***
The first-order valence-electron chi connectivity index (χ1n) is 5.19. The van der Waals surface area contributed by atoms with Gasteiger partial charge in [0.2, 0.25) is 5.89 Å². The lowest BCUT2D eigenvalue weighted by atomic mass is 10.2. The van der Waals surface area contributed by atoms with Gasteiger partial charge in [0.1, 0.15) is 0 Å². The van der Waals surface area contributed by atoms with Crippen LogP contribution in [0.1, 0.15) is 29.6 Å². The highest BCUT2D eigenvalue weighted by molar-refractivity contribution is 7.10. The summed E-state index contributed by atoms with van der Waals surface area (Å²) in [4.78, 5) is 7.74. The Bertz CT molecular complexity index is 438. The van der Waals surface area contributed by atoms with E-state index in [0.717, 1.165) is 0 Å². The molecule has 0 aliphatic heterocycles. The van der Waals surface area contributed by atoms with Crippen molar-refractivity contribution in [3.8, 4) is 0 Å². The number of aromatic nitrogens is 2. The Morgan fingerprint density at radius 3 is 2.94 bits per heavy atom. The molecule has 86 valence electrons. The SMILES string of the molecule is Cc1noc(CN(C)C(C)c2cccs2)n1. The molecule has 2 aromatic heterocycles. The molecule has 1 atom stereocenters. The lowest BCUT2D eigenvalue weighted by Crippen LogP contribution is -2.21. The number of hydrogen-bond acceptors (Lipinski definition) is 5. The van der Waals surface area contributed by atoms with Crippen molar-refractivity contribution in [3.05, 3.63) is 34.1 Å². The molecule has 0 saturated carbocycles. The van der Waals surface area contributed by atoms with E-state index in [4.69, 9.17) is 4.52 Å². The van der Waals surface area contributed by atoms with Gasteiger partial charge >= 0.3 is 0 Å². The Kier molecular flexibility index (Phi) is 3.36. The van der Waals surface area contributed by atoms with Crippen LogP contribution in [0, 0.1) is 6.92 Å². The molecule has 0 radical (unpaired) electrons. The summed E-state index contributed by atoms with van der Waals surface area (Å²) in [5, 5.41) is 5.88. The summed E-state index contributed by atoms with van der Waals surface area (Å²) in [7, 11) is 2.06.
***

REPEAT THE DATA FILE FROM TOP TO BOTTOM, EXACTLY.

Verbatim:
The first-order valence-electron chi connectivity index (χ1n) is 5.19. The van der Waals surface area contributed by atoms with Gasteiger partial charge in [0.2, 0.25) is 5.89 Å². The lowest BCUT2D eigenvalue weighted by atomic mass is 10.2. The van der Waals surface area contributed by atoms with Gasteiger partial charge in [0.1, 0.15) is 0 Å². The van der Waals surface area contributed by atoms with Crippen LogP contribution in [0.1, 0.15) is 29.6 Å². The highest BCUT2D eigenvalue weighted by molar-refractivity contribution is 7.10. The summed E-state index contributed by atoms with van der Waals surface area (Å²) in [4.78, 5) is 7.74. The Bertz CT molecular complexity index is 438. The van der Waals surface area contributed by atoms with E-state index in [0.717, 1.165) is 0 Å². The molecule has 0 aliphatic heterocycles. The van der Waals surface area contributed by atoms with Crippen molar-refractivity contribution in [3.8, 4) is 0 Å². The number of aromatic nitrogens is 2. The Morgan fingerprint density at radius 3 is 2.94 bits per heavy atom. The molecule has 86 valence electrons. The SMILES string of the molecule is Cc1noc(CN(C)C(C)c2cccs2)n1. The molecule has 2 aromatic heterocycles. The molecule has 1 atom stereocenters. The lowest BCUT2D eigenvalue weighted by Crippen LogP contribution is -2.21. The number of hydrogen-bond acceptors (Lipinski definition) is 5. The van der Waals surface area contributed by atoms with Crippen molar-refractivity contribution in [3.05, 3.63) is 34.1 Å². The molecule has 0 saturated carbocycles. The van der Waals surface area contributed by atoms with E-state index in [4.69, 9.17) is 4.52 Å². The van der Waals surface area contributed by atoms with Gasteiger partial charge >= 0.3 is 0 Å². The Kier molecular flexibility index (Phi) is 3.36. The van der Waals surface area contributed by atoms with Crippen LogP contribution in [0, 0.1) is 6.92 Å². The molecule has 0 radical (unpaired) electrons. The summed E-state index contributed by atoms with van der Waals surface area (Å²) in [5, 5.41) is 5.88. The summed E-state index contributed by atoms with van der Waals surface area (Å²) in [7, 11) is 2.06.